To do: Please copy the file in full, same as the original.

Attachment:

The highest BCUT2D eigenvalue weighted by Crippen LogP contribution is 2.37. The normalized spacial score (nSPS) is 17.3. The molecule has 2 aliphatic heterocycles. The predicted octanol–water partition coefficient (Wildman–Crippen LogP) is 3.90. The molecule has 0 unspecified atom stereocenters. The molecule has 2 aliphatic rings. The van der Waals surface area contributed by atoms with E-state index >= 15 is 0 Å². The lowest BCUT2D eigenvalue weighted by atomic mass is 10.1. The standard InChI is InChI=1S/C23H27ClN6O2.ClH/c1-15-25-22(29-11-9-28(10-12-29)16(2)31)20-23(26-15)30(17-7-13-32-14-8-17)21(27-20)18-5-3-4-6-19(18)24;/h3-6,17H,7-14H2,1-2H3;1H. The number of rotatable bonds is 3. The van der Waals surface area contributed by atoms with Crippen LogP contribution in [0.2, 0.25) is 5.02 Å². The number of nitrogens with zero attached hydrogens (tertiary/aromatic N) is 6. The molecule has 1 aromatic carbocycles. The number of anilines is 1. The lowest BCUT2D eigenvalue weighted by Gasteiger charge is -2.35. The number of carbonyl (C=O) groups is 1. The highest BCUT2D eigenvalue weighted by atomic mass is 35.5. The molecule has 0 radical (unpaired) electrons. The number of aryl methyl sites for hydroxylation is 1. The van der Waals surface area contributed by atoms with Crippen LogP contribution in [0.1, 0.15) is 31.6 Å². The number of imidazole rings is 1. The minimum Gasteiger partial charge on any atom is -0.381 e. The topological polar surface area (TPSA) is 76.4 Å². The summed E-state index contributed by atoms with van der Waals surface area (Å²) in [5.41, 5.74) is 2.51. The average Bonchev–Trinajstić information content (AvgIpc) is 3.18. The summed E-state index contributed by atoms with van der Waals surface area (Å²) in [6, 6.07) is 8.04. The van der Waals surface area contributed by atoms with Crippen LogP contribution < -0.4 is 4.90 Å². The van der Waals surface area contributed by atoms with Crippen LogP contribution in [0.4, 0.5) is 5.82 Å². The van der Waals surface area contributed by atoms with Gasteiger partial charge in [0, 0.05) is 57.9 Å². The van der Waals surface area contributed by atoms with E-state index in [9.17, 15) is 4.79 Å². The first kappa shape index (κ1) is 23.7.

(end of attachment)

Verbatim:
The highest BCUT2D eigenvalue weighted by Crippen LogP contribution is 2.37. The normalized spacial score (nSPS) is 17.3. The molecule has 2 aliphatic heterocycles. The predicted octanol–water partition coefficient (Wildman–Crippen LogP) is 3.90. The molecule has 0 unspecified atom stereocenters. The molecule has 2 aliphatic rings. The van der Waals surface area contributed by atoms with E-state index >= 15 is 0 Å². The lowest BCUT2D eigenvalue weighted by atomic mass is 10.1. The standard InChI is InChI=1S/C23H27ClN6O2.ClH/c1-15-25-22(29-11-9-28(10-12-29)16(2)31)20-23(26-15)30(17-7-13-32-14-8-17)21(27-20)18-5-3-4-6-19(18)24;/h3-6,17H,7-14H2,1-2H3;1H. The number of rotatable bonds is 3. The van der Waals surface area contributed by atoms with Crippen LogP contribution in [0.2, 0.25) is 5.02 Å². The number of nitrogens with zero attached hydrogens (tertiary/aromatic N) is 6. The molecule has 1 aromatic carbocycles. The number of anilines is 1. The lowest BCUT2D eigenvalue weighted by Gasteiger charge is -2.35. The number of carbonyl (C=O) groups is 1. The highest BCUT2D eigenvalue weighted by atomic mass is 35.5. The molecule has 0 radical (unpaired) electrons. The number of aryl methyl sites for hydroxylation is 1. The van der Waals surface area contributed by atoms with Crippen LogP contribution in [0.1, 0.15) is 31.6 Å². The number of imidazole rings is 1. The minimum Gasteiger partial charge on any atom is -0.381 e. The topological polar surface area (TPSA) is 76.4 Å². The summed E-state index contributed by atoms with van der Waals surface area (Å²) in [5.41, 5.74) is 2.51. The average Bonchev–Trinajstić information content (AvgIpc) is 3.18. The summed E-state index contributed by atoms with van der Waals surface area (Å²) in [6, 6.07) is 8.04. The van der Waals surface area contributed by atoms with Crippen LogP contribution < -0.4 is 4.90 Å². The van der Waals surface area contributed by atoms with Crippen LogP contribution in [0.4, 0.5) is 5.82 Å². The van der Waals surface area contributed by atoms with Gasteiger partial charge in [0, 0.05) is 57.9 Å². The van der Waals surface area contributed by atoms with E-state index in [9.17, 15) is 4.79 Å². The first kappa shape index (κ1) is 23.7.